Does Unity Require Uniformity?

The short answer is no and yes. The answer is no if you mean complete agreement in all things. The answer is yes if you mean the core doctrines of the Christian faith. When we say we have to have “unity without uniformity” we are talking about the first. We are saying that the Bible itself never required complete agreement in order to have unity in Christ. However, there are things that we must have uniformity of beliefs on in order to be Christians. In order to tease this apart we have to come to grips with the fact that in the Bible never every matter is of equal importance to God. God gives us leeway to differ on various matters. This is our religious liberty. But we do not have the liberty to differ on things like Jesus being the Christ, his death, burial and resurrection and several other “core doctrines.” Our problem has been that the way we have read, interpreted and applied the Bible we have often found a way to elevate every doctrine to be “core.” That is not, in and of itself, a biblical conclusion.

So yes we should have unity without uniformity and no we shouldn’t. It all depends on which issues you are talking about.

4 Responses to Does Unity Require Uniformity?

  1. Dwight says:

    We would think that the lesson in I Cor. on the eating of meats would make people realize that not all things are matter of doctrine, even those things that people believe and the letters to the Corinthians make it clear that it isn’t what you think about certain things, but what you believe about Jesus as the savior and Son of God and how you treat those around you, even those who believe differently about things that aren’t as you say core points of faith.

    Part of the problem, has been our use/abuse of CENI (Commands, Example and Necessary Inference) to make rules of law of God, but of course CENI is itself man-made.
    There are coC congregations that make the members fill out forms and check off what they believe to make sure they are unified on certain points beyond their belief in Jesus.
    It is strange what many will decide are points of unity/disunity.
    Instrumental music is a point of disunity, even though it just a inference and a weak one at that and head coverings are not, despite it being a direct command in the scriptures.

    The point is that we decide what is relevant and what isn’t, even though what was relevant in the scriptures was Christ and unity in Christ.

  2. MTaylor says:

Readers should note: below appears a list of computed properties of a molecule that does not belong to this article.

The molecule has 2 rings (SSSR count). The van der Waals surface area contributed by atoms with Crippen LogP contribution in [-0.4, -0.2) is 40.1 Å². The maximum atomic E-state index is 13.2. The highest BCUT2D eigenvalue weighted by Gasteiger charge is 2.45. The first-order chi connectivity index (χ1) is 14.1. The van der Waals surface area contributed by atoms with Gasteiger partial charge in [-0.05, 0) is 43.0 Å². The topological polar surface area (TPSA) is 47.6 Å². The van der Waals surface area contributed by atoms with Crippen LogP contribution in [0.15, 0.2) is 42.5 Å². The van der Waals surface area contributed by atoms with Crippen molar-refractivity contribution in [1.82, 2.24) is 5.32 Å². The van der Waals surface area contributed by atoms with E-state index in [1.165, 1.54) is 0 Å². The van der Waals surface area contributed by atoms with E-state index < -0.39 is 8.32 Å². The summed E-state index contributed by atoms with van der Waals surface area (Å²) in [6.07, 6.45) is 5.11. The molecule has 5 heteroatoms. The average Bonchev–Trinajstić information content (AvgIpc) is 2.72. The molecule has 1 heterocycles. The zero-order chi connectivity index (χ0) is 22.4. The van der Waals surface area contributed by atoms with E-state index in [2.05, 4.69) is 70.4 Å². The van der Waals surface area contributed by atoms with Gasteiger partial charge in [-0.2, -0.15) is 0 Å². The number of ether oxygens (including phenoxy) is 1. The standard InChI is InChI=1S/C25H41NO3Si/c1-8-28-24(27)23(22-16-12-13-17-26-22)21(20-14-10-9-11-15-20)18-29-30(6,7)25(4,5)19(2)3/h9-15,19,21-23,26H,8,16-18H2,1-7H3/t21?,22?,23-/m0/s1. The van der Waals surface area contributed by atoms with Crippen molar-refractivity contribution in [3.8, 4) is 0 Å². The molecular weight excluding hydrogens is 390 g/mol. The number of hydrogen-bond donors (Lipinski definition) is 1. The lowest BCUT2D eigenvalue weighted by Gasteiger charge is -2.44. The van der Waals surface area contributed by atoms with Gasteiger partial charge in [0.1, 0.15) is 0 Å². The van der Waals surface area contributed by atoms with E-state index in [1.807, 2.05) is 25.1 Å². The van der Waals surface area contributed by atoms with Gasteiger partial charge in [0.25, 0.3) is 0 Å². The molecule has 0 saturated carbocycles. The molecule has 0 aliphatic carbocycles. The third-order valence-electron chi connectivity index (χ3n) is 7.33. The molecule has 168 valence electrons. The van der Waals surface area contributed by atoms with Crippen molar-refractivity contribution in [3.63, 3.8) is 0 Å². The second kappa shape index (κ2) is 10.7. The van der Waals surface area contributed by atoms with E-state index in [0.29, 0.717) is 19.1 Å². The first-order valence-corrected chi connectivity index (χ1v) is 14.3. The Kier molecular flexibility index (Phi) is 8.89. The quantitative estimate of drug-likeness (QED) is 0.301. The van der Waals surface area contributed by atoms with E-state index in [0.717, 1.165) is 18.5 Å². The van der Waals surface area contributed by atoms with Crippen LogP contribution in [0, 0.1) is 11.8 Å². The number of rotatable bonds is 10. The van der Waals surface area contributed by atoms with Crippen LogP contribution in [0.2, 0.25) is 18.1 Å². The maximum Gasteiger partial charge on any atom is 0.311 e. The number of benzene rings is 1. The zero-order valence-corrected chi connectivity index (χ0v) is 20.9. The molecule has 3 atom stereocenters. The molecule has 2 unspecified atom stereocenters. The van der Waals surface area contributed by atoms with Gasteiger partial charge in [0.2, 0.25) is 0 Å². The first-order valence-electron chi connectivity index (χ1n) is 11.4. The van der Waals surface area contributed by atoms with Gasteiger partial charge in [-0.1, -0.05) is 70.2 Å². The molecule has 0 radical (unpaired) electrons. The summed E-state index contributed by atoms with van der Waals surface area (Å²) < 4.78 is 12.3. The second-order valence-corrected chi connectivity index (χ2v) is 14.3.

I think most people would agree that we only need uniformity on essentials but we can never agree on what is essential. To some people a belief in the 5 Acts and the 5 Steps is essential (I have sat through a discussion on the efficacy of taking the LS to shut-ins if they are not also given a helping of prayer, singing, sermon and giving). For some, one loaf or one cup is essential. I know many people who think the belief that we are the one and only true church is essential and that any congregation that would cooperate with a “denomination” in any matter is beyond the pale. In his comment Dwight used a term that divides some of us: are we coC or CoC? How can we ever have unity if we can’t agree on what is essential? I sincerely believe that the CoC is as divided now as we were before the CoC/DoC divide and that we will continue to be more divided as time goes on.

    • Matt Dabbs says:

      If we are going to be biblical we need to rely on the Bible itself to instruct us as to what is essential. Instead we have created a way of reading/interpreting the Bible that makes everything top level important. That isn’t biblical, if we actually care to be biblical.

  3. Dwight says:

    What is amazing to me is that Alexander Campbell was trying to move people towards the concept of unification and yet what came out from his movement was a group that tended towards less unification.
    We separate from others because they have the name of a man, which I guess caused God to dislike the Israelites and Judah, etc. Then we separate based on the fact they have no name. Everyone is a denomination except up of course, even though denomination means to take a name, which includes us, but not those who have no name.
    I agree we should be biblical, but we need to concentrate on those things that the Bible itself placed as important…love…unity…kindness…giving, etc.

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